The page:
5 Science-Based Secrets for Building Confidence

On many fronts, confidence is vital to well-being. The extent to which we believe in our abilities influences our success in every domain, from classroom to boardroom and from first date to first down. Not to mention that greater confidence lowers stress, leads to better health, and drives stronger relationships. But how exactly do we go about developing confidence, particularly in areas of our lives that have historically been challenging?

Encouragement Matters

First, we need to understand a bit more about the nature of confidence. Research confirms what we’ve all experienced—that feelings of confidence stem from the validation we receive both from ourselves and from others. In one study, Ohio State psychologists asked college advisors to introduce their students to an enticing graduate program and offer them an application. The advisors offered the students different levels of encouragement, ranging from none to telling students they were a “perfect fit” for the program. Not surprisingly, the students receiving the most encouragement were most likely to apply despite being similarly qualified.

Confidence-Boosting Takeaway: When we surround ourselves with an encouraging support network, we bolster our confidence, which allows us to take appropriate risks to succeed.

No Place for Self-Deprecation

Our internal perceptions of confidence are even more robust.

Cornell psychologist David Dunning teamed with his graduate student Justin Kruger to study the degree to which a person’s competence influences his confidence for a given skill, such as logical reasoning or grammar. They found that when we're highly skilled at a task, we often wrongly assume that the task must be similarly easy for others and we underrate our confidence.

Think about a unique skill or task that you practice regularly, maybe accounting or baking, and imagine what it would be like for someone who had no experience at that task trying to manage a balance sheet or whip up a soufflé. They might feel confident despite their inexperience. But what if you could then teach them how to do it properly? Those individuals, having watched you succeed with ease, would likely be much better at assessing your abilities than you would.

Confidence-Boosting Takeaway: If you’ve been at least moderately successful at a task but you are still doubting yourself, seeking the feedback of others might help give you a more accurate, confidence-boosting view of yourself.

Fight the Stereotypes

Other research looks more deeply at how confidence is effected by comparing oneself to others. One of the most striking examples is that of stereotype threat, when individuals feel at risk of confirming a negative stereotype about their social group. The original studies observed that when African-American students were primed to think about their race and then take a standardized test, they performed more poorly than white students.

But when race was not emphasized, there were no differences in performance across groups. Similar effects have been shown in many other arenas including white men in sports and women in negotiations.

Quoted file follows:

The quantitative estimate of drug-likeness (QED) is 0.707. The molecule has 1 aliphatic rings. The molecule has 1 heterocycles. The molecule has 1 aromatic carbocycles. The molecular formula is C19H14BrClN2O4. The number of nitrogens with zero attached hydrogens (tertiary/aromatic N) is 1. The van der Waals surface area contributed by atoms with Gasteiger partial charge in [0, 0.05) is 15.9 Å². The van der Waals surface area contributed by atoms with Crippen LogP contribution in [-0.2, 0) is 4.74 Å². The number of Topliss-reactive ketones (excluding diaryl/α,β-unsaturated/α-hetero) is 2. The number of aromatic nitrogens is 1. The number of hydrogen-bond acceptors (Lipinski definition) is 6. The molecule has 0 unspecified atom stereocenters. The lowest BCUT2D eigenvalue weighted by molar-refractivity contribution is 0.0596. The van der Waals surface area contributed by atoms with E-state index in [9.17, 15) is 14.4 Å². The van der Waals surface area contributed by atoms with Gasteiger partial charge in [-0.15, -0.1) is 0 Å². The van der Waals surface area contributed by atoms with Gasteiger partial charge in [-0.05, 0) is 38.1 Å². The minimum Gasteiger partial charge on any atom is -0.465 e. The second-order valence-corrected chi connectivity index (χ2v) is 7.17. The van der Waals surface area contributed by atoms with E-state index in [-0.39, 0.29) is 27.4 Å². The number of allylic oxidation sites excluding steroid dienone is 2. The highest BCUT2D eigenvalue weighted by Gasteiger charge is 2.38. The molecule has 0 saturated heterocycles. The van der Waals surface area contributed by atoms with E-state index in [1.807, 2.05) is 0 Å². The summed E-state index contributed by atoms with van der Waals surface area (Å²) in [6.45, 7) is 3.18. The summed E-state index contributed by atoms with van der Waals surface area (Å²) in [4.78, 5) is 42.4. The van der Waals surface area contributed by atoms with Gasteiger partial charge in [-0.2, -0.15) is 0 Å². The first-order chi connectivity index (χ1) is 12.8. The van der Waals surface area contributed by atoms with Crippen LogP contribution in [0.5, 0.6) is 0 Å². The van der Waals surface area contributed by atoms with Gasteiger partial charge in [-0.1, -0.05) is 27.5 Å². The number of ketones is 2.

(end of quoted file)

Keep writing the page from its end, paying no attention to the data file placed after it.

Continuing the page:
Confidence-Boosting Takeaway: When faced with stereotype threat, it may help to think of a person who also is in your social group but who has succeeded at your task. For example, if you're a woman walking into a negotiation, boost your confidence by reminding yourself of a strong female role model who negotiates confidently.

From the Outside In

Recent research shows that confidence not only effects our physical presence—our posture and how much space we command—but that this relationship works in reverse as well. Amy Cuddy’s extremely popular Ted talk explains the benefits of adopting a power pose, such as standing tall with your hands on your hips or stretching your arms in the air like a victorious athlete. Power posing can increase testosterone—which may be linked to confidence—and lower the stress-hormone cortisol.

Confidence-Boosting Takeaway: Practice a power pose or a strong posture for a few minutes a day while also focusing on your strengths—research shows you'll be more likely to see those thoughts as true. Think about what makes you great and practice embodying those traits as you stand tall!

Confidence Comes At the End

Everyone's confidence wavers at times, but when we’ve proven our expertise to ourselves through repeated successes, it seems easier to maintain. Psychologist Albert Bandura first proposed the notion of self-efficacy, a concept related to confidence, but as it relates to a particular activity. When we have a high level of self-efficacy for a task, such as public speaking, we’re much more likely to set greater task-related goals, to lean in to opportunities to perform it, and to listen to feedback about ourselves. The funny thing about self-efficacy, however, is that it is derived predominantly from mastery.

That means that the best step we can take towards feeling confident about a particular task is to watch ourselves succeed at it. If you’re like me, this advice feels backwards. When I’m about to attempt a task at which I lack confidence, it’s the sense of self-efficacy itself I’m looking for in that moment to propel me through. Ironically, self-efficacy is instead what we earn on the other side.

Confidence-Boosting Takeaway: If there’s an area where you’d like to increase confidence, such as public speaking, know that taking action is a prerequisite and find opportunities to practice. Be kind to yourself by starting with small, manageable steps first. If you have a specific talk to practice, start in the mirror before asking a trusted friend for feedback. As you watch yourself succeed more, your confidence will naturally increase and allow you to take larger risks as you progress.

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